"We no longer think about that, although it was not long ago."

— President José Ramos-Horta's opinion on Soeharto.[7]

Coat of arms of occupied East Timor (Timor Timur)

When Portugal's left-leaning[a] Carnation Revolution succeeded in 1974, Portugal declared its intent to give its former colony independence and local parties formed, intending to contest East Timor's first free elections scheduled for 1976. And with the downfall of Sukarno after the 30 September Movement, Indonesia's government was now led by a western oriented and ardent anti-communist; General Suharto. Indonesia, then firmly-rooted in the anti-Soviet camp in Southeast Asia, was alarmed by the left-leaning parties that looked set to win that election. With this, the newly made East Timorese party, Timorese Popular Democratic Association (APODETI), was financed by the New Order Government and propagated the annexation to Indonesia. Support for this among the East Timorese population was limited. When it became apparent that the leftist Fretilin would probably take over the leadership of the country in elections, the conservative Timorese Democratic Union (UDT) attempted a coup d'état in August 1975. However, Fretilin emerged victorious from the short civil war. The Portuguese administration had withdrawn from the colonial capital Dili. UDT and APODETI supporters fled to Indonesia. As a result, Indonesian troops, disguised as supporters of these parties, occupied the border regions of East Timor. To counter the threat, Fretilin unilaterally declared independence on 28 November 1975. Indonesia responded by reporting that the leaders of UDT, APODETI and other parties had signed the so-called Balibo Declaration on 30 November 1975, calling for East Timor's annexation to Indonesia. However, the declaration, a draft of the Indonesian secret service, was signed in Bali and not in Balibo, probably under pressure from the Indonesian government. The signatories were more or less prisoners of Indonesia. Xanana Gusmão called the paper the "Balibohong Declaration", a pun on the Indonesian word for "lie" (bohong).[8][1]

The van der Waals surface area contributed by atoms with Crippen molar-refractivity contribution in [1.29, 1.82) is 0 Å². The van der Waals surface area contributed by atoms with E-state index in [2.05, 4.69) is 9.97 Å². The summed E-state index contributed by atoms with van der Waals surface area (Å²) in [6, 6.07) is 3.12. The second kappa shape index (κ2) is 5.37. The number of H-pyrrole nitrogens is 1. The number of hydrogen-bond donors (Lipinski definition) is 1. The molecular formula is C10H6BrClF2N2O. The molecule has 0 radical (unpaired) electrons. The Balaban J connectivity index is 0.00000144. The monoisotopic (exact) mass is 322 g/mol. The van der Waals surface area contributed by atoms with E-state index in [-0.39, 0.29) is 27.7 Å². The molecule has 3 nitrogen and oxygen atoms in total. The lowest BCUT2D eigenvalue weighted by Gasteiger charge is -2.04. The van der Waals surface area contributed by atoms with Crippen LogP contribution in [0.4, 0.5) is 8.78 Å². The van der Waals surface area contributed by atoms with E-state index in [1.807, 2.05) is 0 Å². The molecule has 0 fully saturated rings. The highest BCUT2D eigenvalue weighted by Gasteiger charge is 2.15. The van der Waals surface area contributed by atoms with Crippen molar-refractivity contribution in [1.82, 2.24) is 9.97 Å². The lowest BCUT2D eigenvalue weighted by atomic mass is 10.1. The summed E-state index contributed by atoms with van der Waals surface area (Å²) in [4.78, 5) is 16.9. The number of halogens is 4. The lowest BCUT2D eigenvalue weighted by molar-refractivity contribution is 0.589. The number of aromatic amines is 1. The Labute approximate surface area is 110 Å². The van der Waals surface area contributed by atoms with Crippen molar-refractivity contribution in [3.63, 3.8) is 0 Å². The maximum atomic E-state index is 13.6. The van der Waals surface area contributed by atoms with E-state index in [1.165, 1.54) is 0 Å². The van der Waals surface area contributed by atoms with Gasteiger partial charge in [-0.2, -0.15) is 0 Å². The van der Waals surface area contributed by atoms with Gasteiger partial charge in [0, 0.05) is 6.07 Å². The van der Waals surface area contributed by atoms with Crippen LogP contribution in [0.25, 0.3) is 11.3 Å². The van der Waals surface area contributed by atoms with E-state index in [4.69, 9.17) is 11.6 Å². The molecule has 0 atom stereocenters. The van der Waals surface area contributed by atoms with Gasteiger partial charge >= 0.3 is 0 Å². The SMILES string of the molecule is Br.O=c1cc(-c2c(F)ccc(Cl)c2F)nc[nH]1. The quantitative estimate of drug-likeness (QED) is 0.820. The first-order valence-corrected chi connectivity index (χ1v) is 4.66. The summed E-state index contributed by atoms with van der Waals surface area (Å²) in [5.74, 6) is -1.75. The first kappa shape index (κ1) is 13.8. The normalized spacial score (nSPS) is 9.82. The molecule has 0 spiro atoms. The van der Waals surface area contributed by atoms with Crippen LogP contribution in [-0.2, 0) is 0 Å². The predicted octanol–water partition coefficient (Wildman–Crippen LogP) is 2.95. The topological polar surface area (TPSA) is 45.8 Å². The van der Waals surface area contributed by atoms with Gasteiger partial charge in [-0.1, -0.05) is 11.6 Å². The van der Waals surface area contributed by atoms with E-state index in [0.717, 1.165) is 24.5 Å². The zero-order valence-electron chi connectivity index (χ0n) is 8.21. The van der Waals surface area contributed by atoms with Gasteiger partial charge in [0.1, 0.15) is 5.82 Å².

Colonel Dading Kalbuadi led the invasion of East Timor (1975)